Your gut houses hundreds of millions of semi-independently functioning neurons which send and receive signals to and from the brain (called the gut-brain axis), making your digestive system deeply sensitive to stress and other emotional responses. When your body enters fight or flight mode, it reroutes all your internal energy to battling whatever force of evil is coming your way, putting your digestive system on pause until the threat is alleviated—which disrupts your normal digestive flow and could potentially contribute to constipation, diarrhea, and/or stomach aches. Stress can also impact the functioning of your gut microbiome—aka the organisms that live in your gut that help you digest food, produce hormones, and support your immune system.

8. ...and your sex drive, too

While the idea of sheltering in place may sound like the opportune time to get busy, it’s very likely that you’re not in the mood. Daily stress in general is associated with a reduced amount of sex; add a pandemic and an election year on top of that and you have a perfect storm for low libido. “We are in a state of flight/flight/freeze when stressed so, neurologically, sex seems like the last thing that’s a good idea,” says Britney Blair, PsyD, a San Francisco-based clinical psychologist and founder of the sex app Lover. “Think about it: These are primitive parts of the brain that can’t differentiate stress about COVID-19 versus stress about a sabertooth tiger attack, and the most vulnerable the human body can get is during sex and sleep," she says.

9. It can change your menstrual cycle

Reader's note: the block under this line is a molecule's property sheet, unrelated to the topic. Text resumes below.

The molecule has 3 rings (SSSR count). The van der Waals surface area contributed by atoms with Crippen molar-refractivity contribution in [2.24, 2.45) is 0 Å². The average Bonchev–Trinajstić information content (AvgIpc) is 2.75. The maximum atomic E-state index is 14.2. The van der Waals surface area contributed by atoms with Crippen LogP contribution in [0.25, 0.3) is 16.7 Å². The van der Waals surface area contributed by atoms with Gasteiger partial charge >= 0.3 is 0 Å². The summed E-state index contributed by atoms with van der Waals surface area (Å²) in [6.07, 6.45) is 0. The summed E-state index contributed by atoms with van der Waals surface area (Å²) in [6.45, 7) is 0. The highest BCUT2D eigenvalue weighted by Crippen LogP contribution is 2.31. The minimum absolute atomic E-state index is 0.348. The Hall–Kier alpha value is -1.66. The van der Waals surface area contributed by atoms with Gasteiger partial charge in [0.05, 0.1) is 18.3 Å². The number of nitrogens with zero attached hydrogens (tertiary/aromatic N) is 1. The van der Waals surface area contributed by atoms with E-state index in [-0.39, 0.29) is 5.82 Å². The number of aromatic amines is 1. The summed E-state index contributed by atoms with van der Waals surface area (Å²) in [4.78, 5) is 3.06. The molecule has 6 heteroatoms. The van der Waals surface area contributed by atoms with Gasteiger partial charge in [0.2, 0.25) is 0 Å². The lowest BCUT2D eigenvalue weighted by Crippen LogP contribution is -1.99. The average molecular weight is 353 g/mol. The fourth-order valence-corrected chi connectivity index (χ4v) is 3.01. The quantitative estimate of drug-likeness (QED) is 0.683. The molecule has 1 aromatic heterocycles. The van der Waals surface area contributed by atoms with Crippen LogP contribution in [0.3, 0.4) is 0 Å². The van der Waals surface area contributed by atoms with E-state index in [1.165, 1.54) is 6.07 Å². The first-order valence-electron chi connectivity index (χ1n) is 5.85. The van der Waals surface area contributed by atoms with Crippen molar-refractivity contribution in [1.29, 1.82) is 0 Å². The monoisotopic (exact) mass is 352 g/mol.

Yes, stress can even disrupt your entire menstrual cycle (thanks a lot). According to Magdalena Cadet, MD, rheumatologist and assistant professor of medicine at NYU Langone Medical Center, the hypothalamus controls the hormones in your ovaries and your uterus through the endocrine system. Elevated cortisol levels caused by stress tell your hypothalamus to stop producing gonadotropin-releasing hormone (GnRH); low levels of GnRH mean that the pituitary gland doesn't know to release other hormones that spur ovulation in the ovaries, which then throws off your menstruation. (A person could stop ovulating, or have a late or skipped period, among other potential effects.) “Imagine if you’re trying to run away from a tiger. Your body doesn’t want you to be menstruating or ovulating—it wants to save all your hormones to keep the cortisol functioning so you can run faster,” fertility reproductive endocrinologist Jane L. Frederick, MD, previously told Well+Good. It's no wonder that so many people are sharing stories of stranger-than-usual periods during quarantine.